VANCOUVER—The job is like being an executioner, says the voice on the other end of the phone. It’s just what he’s paid to do.
The man with a light English accent says he’s speaking from an India-based call centre where he and other scam artists work through the night, phoning Canadians and claiming to work for the Canada Revenue Agency. They tell people they owe tax money and will be arrested if they don’t pay. Some panicked victims send thousands of dollars.
“It’s like somebody in Texas. He’s an executioner; he has to execute people, he has to kill people. It’s his job. That’s what he’s doing, isn’t it?” he said. “It’s like that. I’m just doing a job right now.”
On Oct. 29, following news of raids against call centres in India, StarMetro received a call to a newsroom phone from someone claiming to be from the CRA. They said we had to contact them immediately to remedy a tax issue.
We called back to see if anyone would share their story. They did.
The Canadian Anti-Fraud Centre (CAFC) reports that it has received about 74,000 complaints about the calls since 2014, with 4,000 victims reporting more than $15.2 million in losses to the scammers.
In late October, Canadian police announced that a joint effort with American and Indian police agencies had shut down three such call centres. Officers arrested several people and seized information related to about 600 Canadians who had fallen for the scam.
In the week following similar arrests in 2016, complaints to the CAFC about the scam dropped by 93 per cent — but they picked up again in the following months.
On Nov. 6, police told the Parliament Hill press gallery they will continue working to root out and shut down the call centres in India.
The man we spoke to gave a name and later provided a photo of an Indian ID, but StarMetro has chosen not to publish the name because of remaining concerns about its veracity. The man would not prove the ID was in his possession.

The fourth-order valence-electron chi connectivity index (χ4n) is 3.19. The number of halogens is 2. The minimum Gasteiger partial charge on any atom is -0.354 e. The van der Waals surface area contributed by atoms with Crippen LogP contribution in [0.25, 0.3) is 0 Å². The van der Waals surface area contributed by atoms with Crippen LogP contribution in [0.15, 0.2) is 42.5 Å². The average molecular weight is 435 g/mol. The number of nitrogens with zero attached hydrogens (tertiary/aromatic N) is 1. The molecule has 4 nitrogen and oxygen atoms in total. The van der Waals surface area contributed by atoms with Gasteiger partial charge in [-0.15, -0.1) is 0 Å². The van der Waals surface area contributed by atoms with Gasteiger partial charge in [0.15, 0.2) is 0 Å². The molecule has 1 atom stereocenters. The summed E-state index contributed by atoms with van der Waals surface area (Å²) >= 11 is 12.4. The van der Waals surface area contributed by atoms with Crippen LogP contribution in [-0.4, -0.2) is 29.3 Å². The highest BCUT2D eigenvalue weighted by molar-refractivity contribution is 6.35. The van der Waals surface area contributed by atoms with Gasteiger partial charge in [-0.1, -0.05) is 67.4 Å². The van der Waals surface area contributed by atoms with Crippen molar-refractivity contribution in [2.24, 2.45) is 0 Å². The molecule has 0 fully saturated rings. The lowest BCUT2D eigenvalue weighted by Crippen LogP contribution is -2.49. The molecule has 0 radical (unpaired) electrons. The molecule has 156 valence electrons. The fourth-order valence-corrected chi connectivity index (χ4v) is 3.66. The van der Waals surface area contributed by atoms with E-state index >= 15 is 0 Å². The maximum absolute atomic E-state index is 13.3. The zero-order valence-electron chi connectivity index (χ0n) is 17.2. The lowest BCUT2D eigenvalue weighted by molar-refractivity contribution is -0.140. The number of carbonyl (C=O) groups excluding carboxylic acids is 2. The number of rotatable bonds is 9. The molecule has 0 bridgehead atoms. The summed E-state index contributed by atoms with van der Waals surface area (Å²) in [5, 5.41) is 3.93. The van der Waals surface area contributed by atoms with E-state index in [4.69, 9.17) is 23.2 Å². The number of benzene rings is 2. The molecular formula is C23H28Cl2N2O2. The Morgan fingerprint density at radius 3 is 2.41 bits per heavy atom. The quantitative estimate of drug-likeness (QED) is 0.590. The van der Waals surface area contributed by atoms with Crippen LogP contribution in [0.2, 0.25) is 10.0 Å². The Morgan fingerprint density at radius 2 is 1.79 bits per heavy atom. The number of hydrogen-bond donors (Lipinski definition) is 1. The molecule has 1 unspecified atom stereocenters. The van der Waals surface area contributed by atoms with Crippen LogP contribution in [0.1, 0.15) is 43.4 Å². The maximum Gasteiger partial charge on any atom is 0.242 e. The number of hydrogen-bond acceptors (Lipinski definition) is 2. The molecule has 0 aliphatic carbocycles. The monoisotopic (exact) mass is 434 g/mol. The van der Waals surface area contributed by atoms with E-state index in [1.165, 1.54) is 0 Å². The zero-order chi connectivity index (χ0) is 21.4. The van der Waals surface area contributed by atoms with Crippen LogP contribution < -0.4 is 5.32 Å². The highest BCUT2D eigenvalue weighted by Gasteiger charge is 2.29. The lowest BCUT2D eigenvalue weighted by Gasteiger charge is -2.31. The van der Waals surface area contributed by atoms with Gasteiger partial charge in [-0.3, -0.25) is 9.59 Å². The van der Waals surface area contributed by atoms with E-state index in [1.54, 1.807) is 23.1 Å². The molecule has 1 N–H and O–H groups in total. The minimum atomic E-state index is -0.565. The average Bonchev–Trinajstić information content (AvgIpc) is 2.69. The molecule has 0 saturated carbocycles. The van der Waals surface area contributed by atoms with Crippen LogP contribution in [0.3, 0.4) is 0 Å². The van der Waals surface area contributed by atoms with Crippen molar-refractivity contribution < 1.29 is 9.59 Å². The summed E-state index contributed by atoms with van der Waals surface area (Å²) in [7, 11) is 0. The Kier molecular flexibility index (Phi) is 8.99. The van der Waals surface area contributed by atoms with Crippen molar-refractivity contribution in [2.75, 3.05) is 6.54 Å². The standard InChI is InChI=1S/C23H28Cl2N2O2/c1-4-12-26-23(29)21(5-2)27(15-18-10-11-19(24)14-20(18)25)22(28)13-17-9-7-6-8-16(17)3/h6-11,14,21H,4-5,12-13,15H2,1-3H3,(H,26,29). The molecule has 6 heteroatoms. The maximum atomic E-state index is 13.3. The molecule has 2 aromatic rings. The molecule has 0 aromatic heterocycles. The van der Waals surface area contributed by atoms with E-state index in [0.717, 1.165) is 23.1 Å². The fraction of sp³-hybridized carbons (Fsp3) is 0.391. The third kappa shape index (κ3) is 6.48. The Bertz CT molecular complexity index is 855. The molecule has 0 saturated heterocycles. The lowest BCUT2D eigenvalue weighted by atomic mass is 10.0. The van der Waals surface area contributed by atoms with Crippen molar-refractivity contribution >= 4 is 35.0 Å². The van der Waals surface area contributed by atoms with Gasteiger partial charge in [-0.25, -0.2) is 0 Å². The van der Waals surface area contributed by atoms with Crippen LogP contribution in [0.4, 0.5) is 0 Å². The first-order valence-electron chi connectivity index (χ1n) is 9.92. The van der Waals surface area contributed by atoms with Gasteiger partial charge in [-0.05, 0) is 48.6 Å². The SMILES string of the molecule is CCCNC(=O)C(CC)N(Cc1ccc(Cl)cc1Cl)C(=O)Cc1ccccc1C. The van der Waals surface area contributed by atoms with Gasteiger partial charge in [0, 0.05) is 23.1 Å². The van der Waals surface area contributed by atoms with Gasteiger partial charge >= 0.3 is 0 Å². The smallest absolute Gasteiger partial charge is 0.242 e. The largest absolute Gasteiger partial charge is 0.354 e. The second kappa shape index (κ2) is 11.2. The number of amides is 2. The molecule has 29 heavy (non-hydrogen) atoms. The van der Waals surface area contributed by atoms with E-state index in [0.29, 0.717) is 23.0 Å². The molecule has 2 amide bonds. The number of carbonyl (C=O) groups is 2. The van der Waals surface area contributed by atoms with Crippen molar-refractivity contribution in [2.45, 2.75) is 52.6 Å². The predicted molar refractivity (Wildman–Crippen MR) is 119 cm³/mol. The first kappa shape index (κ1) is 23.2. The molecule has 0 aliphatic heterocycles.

A LinkedIn page says a man with that name is employed by a company called Sonark Outsourcing Solutions. The company’s Facebook page says it is located in Phoenix, Ariz., but the page is full of photos labelled as being taken in Ludhiana, Punjab, India. The city is in the country’s north, near its border with Pakistan.
StarMetro could not find a phone number for Sonark Outsourcing Solutions. An email address for Sonark found on an Indian company listing site also appears online as the email for a number of different companies. StarMetro sent a message to the email address but did not receive a response.
In the Facebook photos, employees are seen eating cake, living it up celebrating birthdays and holidays. Videos promote parties being thrown by the company.
However, our caller said he works until 4 a.m., 21 days per month, at a “sh-thole of a job.”
He insists there’s no other option for him. The scam earns him $400 a month — $300 more than he’d make at a legitimate call centre, he said.
There’s inadequate medical coverage in India and life costs money, he said, arguing he must provide for his family. Those who fall for the scam and lose their savings are of no concern to him.
“Right now, they’re in a better situation than I am. They’re in a better country than I am,” he said. “Their government is not going to see them in the street, but my government will see me in the street.”
The man speaks with an English accent and said he was educated in the United Kingdom, though he never went to university there. Despite his background, he said, finding a job that pays enough to support his family hasn’t been easy.